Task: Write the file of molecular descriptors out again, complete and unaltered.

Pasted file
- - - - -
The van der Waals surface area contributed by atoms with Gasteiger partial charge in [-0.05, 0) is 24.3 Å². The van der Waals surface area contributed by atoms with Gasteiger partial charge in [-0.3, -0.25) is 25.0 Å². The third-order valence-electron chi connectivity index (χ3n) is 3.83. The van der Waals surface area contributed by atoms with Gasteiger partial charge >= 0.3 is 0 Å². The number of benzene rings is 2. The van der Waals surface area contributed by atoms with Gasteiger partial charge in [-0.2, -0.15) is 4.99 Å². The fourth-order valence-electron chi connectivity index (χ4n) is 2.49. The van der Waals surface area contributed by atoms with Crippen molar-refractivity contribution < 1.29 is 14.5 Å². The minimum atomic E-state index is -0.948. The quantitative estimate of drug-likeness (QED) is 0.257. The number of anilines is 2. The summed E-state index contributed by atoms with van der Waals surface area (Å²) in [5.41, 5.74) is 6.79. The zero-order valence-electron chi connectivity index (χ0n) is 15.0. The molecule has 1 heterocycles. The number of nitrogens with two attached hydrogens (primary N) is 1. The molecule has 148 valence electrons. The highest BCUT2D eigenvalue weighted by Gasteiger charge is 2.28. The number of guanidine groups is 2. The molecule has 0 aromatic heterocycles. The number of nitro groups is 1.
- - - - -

The van der Waals surface area contributed by atoms with Gasteiger partial charge in [-0.05, 0) is 24.3 Å². The van der Waals surface area contributed by atoms with Gasteiger partial charge in [-0.3, -0.25) is 25.0 Å². The third-order valence-electron chi connectivity index (χ3n) is 3.83. The van der Waals surface area contributed by atoms with Gasteiger partial charge >= 0.3 is 0 Å². The number of benzene rings is 2. The van der Waals surface area contributed by atoms with Gasteiger partial charge in [-0.2, -0.15) is 4.99 Å². The fourth-order valence-electron chi connectivity index (χ4n) is 2.49. The van der Waals surface area contributed by atoms with Crippen molar-refractivity contribution < 1.29 is 14.5 Å². The minimum atomic E-state index is -0.948. The quantitative estimate of drug-likeness (QED) is 0.257. The number of anilines is 2. The summed E-state index contributed by atoms with van der Waals surface area (Å²) in [5.41, 5.74) is 6.79. The zero-order valence-electron chi connectivity index (χ0n) is 15.0. The molecule has 1 heterocycles. The number of nitrogens with two attached hydrogens (primary N) is 1. The molecule has 148 valence electrons. The highest BCUT2D eigenvalue weighted by Gasteiger charge is 2.28. The number of guanidine groups is 2. The molecule has 0 aromatic heterocycles. The number of nitro groups is 1.